Digging in the Mud

A blogger’s introduction. Of sorts.

When Our Lady of Lourdes instructed Bernadette to scratch in the mud and dig there, obviously Bernadette was nonplussed, confused. “Surely Our Lady is mistaken!” In my paltry Lectio Divina way, I try to play the role of Saint Bernadette, “Mud??? ME?!? In front of all these people? I don’t think so! What?! Are you nuts, Blessed Mother?!?” But Bernadette humbled herself and began the now famous act of meekness that brought living water to the entire world. Author Christine Watkins had to dig in the mud, too, and like Bernadette, had to make a few strong attempts to get results from the dirty excavations. She has been encouraging me to write for well over 15 years. Lately, she kept after me to join this forum and contribute, but negativity and hesitations prevailed. I had reluctance from insecurity and a full life schedule rife with obligations. I finally said “yes”. And while what burbles up may not be the daily 27,000 gallons of pure living water that Our Lady helped to bring forth in Lourdes, I am hopeful that this earthen vessel will be useful to the Holy Spirit and may provide others with moments they can relate to. Maybe they will find that sliver of hope or light that propels them on to the next lily pad.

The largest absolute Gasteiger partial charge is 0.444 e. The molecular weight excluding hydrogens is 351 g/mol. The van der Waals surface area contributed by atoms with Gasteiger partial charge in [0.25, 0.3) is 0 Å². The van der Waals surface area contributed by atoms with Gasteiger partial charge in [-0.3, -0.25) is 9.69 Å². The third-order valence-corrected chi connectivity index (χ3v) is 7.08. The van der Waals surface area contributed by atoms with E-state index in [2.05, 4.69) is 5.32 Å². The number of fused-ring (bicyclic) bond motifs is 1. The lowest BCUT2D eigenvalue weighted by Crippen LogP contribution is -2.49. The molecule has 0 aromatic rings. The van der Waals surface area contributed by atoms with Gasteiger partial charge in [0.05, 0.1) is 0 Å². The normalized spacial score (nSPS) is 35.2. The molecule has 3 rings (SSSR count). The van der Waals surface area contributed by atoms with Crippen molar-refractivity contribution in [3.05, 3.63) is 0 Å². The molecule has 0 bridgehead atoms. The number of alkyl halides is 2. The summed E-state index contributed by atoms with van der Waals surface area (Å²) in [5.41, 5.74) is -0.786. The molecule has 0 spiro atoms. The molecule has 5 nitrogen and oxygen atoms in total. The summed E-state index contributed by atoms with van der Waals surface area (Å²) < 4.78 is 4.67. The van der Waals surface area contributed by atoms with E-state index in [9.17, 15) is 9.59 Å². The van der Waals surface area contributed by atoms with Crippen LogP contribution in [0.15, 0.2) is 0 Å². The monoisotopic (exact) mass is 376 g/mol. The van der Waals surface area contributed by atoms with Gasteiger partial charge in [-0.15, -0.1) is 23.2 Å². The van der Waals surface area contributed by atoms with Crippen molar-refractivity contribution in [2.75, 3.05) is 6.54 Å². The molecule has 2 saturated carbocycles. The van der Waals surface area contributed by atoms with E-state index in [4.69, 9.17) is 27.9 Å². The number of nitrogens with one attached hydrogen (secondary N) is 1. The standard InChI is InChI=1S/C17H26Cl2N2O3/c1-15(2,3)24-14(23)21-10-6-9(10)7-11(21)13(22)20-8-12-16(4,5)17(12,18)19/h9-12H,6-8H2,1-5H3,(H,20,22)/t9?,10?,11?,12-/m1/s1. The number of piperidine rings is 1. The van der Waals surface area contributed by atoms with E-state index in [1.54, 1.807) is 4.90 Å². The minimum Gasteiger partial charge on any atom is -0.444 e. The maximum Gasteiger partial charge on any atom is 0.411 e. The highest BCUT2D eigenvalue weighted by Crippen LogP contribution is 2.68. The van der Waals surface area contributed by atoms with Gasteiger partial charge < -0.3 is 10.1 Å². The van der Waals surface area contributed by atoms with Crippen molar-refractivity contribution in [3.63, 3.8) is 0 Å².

Earthen vessels are made of clay—messy, sticky, wet clay. If God can make something eternal from clay, I’m hopeful that all of my feeble, clay-footed attempts in life will be brought through His oven and made into something useful to His kingdom. That is my fond hope, as I groggily pray my morning offering while the rooster in my cell phone harkens the new day. I have leveled with Him, “Look, Lord, I’m as dumb as a lump of clay. I wander like a toddler off her lead—I dash in traffic! You’re going to have to just grab me and shove me through life.”

A friend posted on Facebook recently that her 5 year old had a first lesson in pottery and had a “steady hand”. I had never considered a steady hand a factor in a successful spin on the pottery wheel. I marveled at a child making something beautiful and complete on her first attempt. I was impressed; so many of my friends had tried throwing pottery and failed on the first go-a-round. But it got me thinking, if God is the Master Potter, and He doesn’t make mistakes, then how come I keep acting like a wily, willful, resistant lump of clay in His hands? Can’t He just force me into a masterpiece? Or is He so patient and loving, His hands so full of mercy that He just silently keeps the wheel of my life spinning until he can gently craft a little pot out of which flow His works, His messages of love for others, His living water of virtues that the world needs? Poor holy God having to work with this piece of clay.